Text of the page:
To assist G7 partners in their preparation for the Ministerial Declaration, experts at the Chatham House-DCMS workshop (held on 3 March 2021) recognized that multi-stakeholderism encourages coalition-building, nurtures local and cross-border innovation, and bolsters shared normative commitments to safeguarding the transparency, openness and interoperability of ICTs.
For years, industry has dominated efforts to shape digital technical standards, with everyday tech items and their standards, such as USB specifications, developed by coalitions of ICT companies. But new challenges demand new approaches. ICT giants offer technical expertise and digital leadership experience, but it is time to broaden the field.
Governments have always played a role in standards development, with the power to identify policy issues, facilitate partnerships, and provide financial incentives, but the G7 declaration signals a reimagining of government responsibilities vis-à-vis industry’s leadership. At a national level, governments can lead strategic coordination and invest in capacity-building for non-state actors, while internationally, governments can encourage coalitions between stakeholders.
The G7’s declarations on ICTs are steps in the right direction, as are national standards strategies such as Germany’s Standardisation Roadmap on AI, and the UK’s focus on standards in the Integrated Review. But non-state actors also have a legitimate, urgent role to play. In the past, knowledge gaps, financial barriers, and a lack of incentives have prevented sustained engagement from civil society and academia in SDOs.
These actors bring much to the table, such as technical expertise, existing networks, and under-represented voices, such as young adults and children. Plus, they already raise awareness about the importance of certain standards, and serve as barometers for their societal impact.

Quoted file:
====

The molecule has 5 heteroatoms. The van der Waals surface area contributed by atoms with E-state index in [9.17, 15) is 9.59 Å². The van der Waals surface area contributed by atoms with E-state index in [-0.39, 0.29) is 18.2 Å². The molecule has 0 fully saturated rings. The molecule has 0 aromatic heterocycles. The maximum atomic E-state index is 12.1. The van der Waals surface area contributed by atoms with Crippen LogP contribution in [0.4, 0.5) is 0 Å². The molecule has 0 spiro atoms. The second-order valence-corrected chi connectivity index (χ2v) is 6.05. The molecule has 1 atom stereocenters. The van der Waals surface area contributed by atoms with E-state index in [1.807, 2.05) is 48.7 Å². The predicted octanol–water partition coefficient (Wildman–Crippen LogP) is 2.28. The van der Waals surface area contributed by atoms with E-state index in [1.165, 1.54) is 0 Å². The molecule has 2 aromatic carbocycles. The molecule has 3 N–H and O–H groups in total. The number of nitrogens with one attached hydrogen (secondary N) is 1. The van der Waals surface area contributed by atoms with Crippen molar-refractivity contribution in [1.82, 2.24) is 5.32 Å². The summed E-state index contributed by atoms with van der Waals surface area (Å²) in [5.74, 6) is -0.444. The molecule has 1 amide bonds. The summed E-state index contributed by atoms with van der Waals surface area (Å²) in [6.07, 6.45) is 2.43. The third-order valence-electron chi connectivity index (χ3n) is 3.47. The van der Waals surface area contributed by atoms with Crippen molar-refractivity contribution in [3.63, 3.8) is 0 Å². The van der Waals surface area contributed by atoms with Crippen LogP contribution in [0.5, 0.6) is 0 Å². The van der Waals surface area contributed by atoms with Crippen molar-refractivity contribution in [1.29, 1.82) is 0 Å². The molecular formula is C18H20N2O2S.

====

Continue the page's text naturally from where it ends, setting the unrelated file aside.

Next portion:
It may be easy to forget that the SDOs themselves are also stakeholders, setting the tone for inclusion, coordination, and engagement, so their leadership and norms matter. US Secretary of State Anthony Blinken noted there are ‘relatively few items that are ultimately going to have a greater impact on the lives of people around the world’ than the ITU leadership race.
Why multi-stakeholderism matters
From a technical standpoint, the more perspectives involved in determining technical interoperability, the better – especially with the onset of disruptive technologies such as quantum and AI which are likely to have a wide, societal impact. Building deeper knowledge-sharing networks between academia and SMEs can generate resilient standards that reflect policy principles.
But more importantly, multi-stakeholder approaches build cross-sector and cross-border coalitions rooted in normative commitments to open, democratic societies and enhancing shared prosperity. Meaningful engagement on standards with a variety of stakeholders at national and regional levels is even more urgent for technologies with far-reaching societal impacts – such as smart cities and autonomous vehicles – to avoid societal harms.
By championing open, transparent, consensus-based multi-stakeholderism in standards-setting, states bring home more than just majority votes on key proposals. Changing ICT culture by institutionalizing multi-stakeholderism and diverse representation would generate good practices which can be replicated in areas such as the UN cybercrime treaty deliberations proposed by Russia to supplant existing agreements, and negotiations on responsible state behaviour in cyberspace.
There is a long way to go, as states still need to develop effective outreach mechanisms and invest in coordination at all levels, and there are clear trade-offs between stakeholder inclusion and the efficiency of expert groups.
But faced with some states’ aspirations to shape the internet, telecoms, and emerging technologies, like-minded states interested in protecting open, democratic societies cannot afford to adopt a siloed approach to digital technical standards. Multi-stakeholderism is both urgent and necessary – before it is too late.